The Federal Trade Commission and National Highway Traffic Safety Administration are co-hosting a workshop on June 28, 2017, to explore the privacy and security issues raised by automated and connected vehicle technologies. The agencies are looking to explore the types of data such technologies collect, store, transmit, and share; the potential benefits and challenges posed by the technologies; the privacy and security practices of vehicle manufacturers; the roles that federal agencies should play in regulating privacy and security issues; and how self-regulatory standards apply to connected vehicle privacy and security issues. In advance of the workshop, the FTC and NHTSA are seeking public comment on privacy and security issues. Comments may be submitted through April 20, 2017.
As previously reported, on Thursday, March 9th, the Federal Trade Commission (FTC) hosted a forum on the consumer implications of recent developments in artificial intelligence (AI) and blockchain technologies. This is the second of two entries on the March 9th FinTech Forum and focuses on the discussions surrounding blockchain technologies, in which panelists reflected on the nascent stage of the technology, industry representatives expressed confusion over the applicability of current regulation, and regulators expressed a lack of clarity over jurisdictional questions.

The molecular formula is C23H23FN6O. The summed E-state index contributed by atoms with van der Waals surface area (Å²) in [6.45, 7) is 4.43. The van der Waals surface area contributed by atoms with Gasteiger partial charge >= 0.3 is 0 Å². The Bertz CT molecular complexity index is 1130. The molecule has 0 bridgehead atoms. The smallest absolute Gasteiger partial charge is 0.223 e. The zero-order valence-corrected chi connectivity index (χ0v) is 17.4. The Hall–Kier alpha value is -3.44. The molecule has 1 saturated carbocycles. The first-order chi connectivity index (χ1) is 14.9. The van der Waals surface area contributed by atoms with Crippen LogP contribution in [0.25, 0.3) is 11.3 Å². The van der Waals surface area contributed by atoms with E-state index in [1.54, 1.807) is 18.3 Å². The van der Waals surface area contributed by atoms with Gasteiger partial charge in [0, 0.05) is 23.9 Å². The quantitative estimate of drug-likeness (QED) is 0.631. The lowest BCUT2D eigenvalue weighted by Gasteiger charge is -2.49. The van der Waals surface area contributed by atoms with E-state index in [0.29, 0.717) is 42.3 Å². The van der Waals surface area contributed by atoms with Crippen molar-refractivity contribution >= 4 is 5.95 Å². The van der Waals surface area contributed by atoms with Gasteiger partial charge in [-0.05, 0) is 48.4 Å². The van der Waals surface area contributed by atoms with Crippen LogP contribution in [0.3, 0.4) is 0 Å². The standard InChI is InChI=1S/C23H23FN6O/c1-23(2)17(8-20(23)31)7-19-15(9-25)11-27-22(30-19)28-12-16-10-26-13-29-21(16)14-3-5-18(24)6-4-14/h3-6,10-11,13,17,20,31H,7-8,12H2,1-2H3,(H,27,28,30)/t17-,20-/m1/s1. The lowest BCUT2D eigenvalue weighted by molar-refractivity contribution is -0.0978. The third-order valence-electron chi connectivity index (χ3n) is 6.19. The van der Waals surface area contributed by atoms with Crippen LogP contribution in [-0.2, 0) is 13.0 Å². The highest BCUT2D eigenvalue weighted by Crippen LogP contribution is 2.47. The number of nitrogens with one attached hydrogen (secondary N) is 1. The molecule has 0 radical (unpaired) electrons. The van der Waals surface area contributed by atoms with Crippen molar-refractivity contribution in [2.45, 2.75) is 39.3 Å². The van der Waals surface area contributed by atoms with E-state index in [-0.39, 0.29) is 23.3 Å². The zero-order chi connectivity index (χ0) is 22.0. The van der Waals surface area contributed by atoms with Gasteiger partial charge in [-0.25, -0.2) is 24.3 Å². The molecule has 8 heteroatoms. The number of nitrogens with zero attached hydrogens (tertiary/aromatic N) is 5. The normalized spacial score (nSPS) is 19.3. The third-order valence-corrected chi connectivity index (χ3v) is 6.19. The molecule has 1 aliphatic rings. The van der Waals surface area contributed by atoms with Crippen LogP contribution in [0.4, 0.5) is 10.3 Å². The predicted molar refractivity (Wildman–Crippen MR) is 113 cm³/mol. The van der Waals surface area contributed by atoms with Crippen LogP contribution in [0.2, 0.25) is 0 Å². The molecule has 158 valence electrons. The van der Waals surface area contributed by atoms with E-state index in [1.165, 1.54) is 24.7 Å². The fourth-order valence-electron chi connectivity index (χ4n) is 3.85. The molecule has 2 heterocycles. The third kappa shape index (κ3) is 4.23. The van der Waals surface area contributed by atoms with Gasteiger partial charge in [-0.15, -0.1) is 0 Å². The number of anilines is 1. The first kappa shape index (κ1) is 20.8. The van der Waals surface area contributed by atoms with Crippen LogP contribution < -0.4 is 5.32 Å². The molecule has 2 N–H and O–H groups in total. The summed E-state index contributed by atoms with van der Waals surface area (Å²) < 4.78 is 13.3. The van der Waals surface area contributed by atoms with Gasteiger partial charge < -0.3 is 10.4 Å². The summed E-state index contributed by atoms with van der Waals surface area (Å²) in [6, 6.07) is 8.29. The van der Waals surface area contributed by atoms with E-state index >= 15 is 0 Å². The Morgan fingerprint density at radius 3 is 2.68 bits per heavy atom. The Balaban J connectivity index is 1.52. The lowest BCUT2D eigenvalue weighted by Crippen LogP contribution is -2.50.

On Thursday, March 9th, the Federal Trade Commission (FTC) hosted a forum on the consumer implications of recent developments in artificial intelligence (AI) and blockchain technologies. The FTC acknowledged the benefits of technological developments in AI and blockchain technologies, but stressed that advancements in these technologies must be coupled with an awareness of and active engagement in identifying and minimizing associated risks. This blog post focuses on the AI discussion, which addressed how the values of privacy, autonomy, and fairness are affected by the advent of AI systems as well as how to ensure safety and security in the development and deployment of individual and connected AI systems.
On January 23, 2017, fourteen months after hosting a workshop to review the multi-device, multi-platform digital landscape, the FTC issued a staff report on cross-device tracking summarizing the FTC’s 2015 workshop and providing a set of related recommendations. In this post, we look at the FTC’s previous advice on cross-device tracking, key takeaways from the FTC report, and how the guidance aligns with the Digital Advertising Alliance’s (DAA) self-regulatory principles for cross-device tracking, which become enforceable on February 1, 2017.